Standoff Distance
Generally speaking, the further you are from a blast, the better your opportunity to survive. Each site should be evaluated to assess its structural strength, window frame type and attachment, and glass type to determine which style of film application would be most appropriate to withstand the blast at a given distance.

Tempered Glass
Tempered glass is fabricated by subjecting annealed glass to a special heat-treating process. The most commonly used process is to heat the glass uniformly to approximately 1150° F, and then rapidly cool it by blowing air uniformly onto both surfaces simultaneously. The cooling process locks the outer surfaces of the glass in a state of high compression and the central portion, or core, in compensating tension. The color, clarity, chemical composition and light transmission characteristics remain unchanged. Likewise, compression strength, hardness, specific gravity, expansion coefficient, softening point, thermal conductivity, thermal transmittance and stiffness are unchanged. The only physical property that changes is tensile or bending strength. Under uniform loading, tempered glass is about four times stronger than annealed glass of the same size and thickness, and is thus more resistant to thermally induced stresses, cyclic wind loading and hail stone impacts. When broken, tempered glass breaks into a multitude of small fragments of more-or-less cubical shape. Therefore, it qualifies as a safety glazing material under the criteria of Federal Standard 16 CFR 1201 and the American National Standards Institute (ANSI) Z97.1-1984, when so labeled and certified. Spots or blotches may, at times, be visible on tempered glass, especially when viewed through polarizing lenses or in certain types of reflected light. The intensity will vary with lighting conditions and viewing angle. This is caused by the strain pattern induced during the cooling stage, and is not inherently a cause for rejection.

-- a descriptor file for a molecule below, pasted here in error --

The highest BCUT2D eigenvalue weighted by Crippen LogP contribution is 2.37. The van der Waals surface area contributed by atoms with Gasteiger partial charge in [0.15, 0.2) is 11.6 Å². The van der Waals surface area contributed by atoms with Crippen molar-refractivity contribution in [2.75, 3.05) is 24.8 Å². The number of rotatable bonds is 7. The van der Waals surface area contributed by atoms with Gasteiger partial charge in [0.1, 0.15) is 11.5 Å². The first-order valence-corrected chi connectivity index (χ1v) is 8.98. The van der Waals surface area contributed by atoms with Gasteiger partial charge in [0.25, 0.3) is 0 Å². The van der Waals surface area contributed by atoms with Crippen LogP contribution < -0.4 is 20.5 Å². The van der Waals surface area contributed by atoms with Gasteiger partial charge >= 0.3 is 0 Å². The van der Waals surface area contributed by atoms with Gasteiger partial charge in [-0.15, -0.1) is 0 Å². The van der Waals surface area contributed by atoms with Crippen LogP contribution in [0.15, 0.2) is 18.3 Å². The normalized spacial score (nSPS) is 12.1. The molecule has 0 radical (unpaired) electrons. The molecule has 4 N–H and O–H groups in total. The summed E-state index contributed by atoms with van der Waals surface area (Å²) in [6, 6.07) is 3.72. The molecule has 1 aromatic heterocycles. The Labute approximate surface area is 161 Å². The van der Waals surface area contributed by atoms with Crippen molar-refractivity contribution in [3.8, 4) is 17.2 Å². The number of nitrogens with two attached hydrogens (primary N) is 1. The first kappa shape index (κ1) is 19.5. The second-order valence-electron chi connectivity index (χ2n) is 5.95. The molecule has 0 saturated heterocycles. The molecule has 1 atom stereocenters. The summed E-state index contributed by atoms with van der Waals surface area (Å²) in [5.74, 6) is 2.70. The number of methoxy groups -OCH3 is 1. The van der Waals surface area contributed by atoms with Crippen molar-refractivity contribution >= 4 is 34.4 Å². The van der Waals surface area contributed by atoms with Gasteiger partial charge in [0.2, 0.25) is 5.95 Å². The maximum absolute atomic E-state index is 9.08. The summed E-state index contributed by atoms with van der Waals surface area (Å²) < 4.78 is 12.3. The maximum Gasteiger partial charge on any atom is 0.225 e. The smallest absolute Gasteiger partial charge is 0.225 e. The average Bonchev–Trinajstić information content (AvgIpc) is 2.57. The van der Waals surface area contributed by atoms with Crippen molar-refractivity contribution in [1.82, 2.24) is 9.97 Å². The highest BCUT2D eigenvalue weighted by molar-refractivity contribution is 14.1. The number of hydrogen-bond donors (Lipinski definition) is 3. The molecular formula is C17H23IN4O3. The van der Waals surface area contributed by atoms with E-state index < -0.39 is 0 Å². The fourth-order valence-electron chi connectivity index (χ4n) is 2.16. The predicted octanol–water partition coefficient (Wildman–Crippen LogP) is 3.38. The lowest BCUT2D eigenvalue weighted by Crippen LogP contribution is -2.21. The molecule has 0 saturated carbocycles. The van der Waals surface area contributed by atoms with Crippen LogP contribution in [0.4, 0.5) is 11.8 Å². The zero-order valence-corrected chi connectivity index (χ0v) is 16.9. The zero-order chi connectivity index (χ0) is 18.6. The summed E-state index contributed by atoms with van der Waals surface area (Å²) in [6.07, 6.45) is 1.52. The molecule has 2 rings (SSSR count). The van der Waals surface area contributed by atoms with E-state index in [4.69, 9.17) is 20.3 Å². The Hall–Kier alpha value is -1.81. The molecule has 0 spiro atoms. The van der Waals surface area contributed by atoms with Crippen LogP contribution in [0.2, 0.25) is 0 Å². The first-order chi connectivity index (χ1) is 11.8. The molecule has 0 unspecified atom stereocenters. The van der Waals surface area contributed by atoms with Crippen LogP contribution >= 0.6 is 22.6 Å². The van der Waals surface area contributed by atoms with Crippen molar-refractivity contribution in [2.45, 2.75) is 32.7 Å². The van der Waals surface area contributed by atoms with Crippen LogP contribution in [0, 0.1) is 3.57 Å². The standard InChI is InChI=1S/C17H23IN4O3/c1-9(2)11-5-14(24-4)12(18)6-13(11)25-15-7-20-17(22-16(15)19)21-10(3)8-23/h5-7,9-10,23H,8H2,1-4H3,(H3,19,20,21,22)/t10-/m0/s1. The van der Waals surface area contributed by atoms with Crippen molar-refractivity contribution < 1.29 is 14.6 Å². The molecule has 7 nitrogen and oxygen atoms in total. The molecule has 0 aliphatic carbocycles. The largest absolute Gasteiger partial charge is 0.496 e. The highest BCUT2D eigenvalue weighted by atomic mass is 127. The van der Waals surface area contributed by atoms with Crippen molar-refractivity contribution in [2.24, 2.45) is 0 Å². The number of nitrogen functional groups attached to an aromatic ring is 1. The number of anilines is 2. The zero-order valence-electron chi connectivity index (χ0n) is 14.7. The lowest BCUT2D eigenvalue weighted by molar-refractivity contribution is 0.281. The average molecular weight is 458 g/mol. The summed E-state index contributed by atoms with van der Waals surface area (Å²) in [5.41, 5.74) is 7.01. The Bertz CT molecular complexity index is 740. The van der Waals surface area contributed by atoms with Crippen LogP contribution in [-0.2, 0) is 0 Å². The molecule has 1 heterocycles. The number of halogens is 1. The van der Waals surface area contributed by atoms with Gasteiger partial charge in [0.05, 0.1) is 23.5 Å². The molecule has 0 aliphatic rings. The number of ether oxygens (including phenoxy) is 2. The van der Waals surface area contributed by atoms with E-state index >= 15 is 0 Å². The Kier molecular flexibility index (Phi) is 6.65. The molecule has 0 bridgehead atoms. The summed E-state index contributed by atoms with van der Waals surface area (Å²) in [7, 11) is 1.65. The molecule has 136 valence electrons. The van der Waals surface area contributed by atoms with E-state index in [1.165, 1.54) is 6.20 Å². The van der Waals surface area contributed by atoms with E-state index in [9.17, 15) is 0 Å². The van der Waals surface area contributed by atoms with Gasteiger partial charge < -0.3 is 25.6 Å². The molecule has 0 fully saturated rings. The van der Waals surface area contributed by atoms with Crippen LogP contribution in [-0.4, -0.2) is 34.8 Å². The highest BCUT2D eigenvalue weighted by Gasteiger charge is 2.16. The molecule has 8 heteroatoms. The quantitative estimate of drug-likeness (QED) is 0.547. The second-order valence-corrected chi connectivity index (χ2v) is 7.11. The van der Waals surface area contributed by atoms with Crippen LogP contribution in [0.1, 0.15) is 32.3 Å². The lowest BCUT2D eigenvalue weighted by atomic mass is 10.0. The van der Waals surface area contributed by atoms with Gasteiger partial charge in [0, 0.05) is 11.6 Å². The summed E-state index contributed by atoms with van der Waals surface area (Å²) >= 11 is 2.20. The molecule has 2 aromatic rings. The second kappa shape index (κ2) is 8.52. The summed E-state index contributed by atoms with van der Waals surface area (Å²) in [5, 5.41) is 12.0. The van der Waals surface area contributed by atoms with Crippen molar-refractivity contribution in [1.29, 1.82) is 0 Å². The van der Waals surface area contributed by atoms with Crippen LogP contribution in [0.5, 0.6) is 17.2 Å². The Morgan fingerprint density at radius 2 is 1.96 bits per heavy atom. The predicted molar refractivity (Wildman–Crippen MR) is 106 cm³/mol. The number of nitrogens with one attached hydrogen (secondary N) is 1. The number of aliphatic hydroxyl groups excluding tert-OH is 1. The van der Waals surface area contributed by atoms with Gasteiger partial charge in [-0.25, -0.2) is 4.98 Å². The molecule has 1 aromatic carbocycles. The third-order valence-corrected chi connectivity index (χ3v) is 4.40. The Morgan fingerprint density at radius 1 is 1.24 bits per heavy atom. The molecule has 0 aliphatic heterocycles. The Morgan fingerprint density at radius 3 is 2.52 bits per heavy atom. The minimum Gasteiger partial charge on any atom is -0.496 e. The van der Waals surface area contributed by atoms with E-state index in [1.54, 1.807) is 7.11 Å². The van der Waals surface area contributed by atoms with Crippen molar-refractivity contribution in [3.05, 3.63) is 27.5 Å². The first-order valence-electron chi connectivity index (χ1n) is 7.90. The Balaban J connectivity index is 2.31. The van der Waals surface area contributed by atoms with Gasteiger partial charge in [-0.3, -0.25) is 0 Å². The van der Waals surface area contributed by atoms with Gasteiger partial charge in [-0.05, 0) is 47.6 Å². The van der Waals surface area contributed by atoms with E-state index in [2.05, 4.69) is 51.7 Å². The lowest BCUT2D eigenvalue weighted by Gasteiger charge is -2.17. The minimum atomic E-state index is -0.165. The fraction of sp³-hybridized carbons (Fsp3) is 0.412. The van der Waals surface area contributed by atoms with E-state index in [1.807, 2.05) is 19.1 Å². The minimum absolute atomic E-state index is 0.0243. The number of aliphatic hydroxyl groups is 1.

Thermal Stress
(1) All glass absorbs energy when exposed to solar radiation. (2) Tinted glass absorbs more energy than clear glass. (3) Occurs when there is a temperature differential between center of glass and shaded edges. (4) The ability of the glass not to break is determined by its edge strength.

Tinted / Heat Absorbing Glass
Tinted or heat absorbing glass is made by adding various colorants to the normal, clear glass batch to create a desired color. The four colors available by the float process are bronze, gray, green and blue. Visible light transmittance will vary from 14% to 83%, depending upon color and thickness. The color density is a function of thickness, and increases as the thickness increases; visible light transmittance will decrease as thickness increases. Tinting reduces the solar transmittance of glass, has little effect upon solar reflectance, and hence increases solar absorption (heat). This explains why heat strengthening or tempering is sometimes required for the thicker tinted glasses. Adding a metallic coating also has the same effect on thinner glasses.

TNT Equivalence
The quantity (Ib / kg) of an explosive material expressed in terms of the equivalent mass of TNT required to generate similar blast values.

Total Solar Absorption
The ratio (percentage) of the total amount of solar energy that is absorbed by glass compared to the amount of total solar energy that hits the glass. This solar energy is neither transmitted through the glass nor reflected back out into the atmosphere.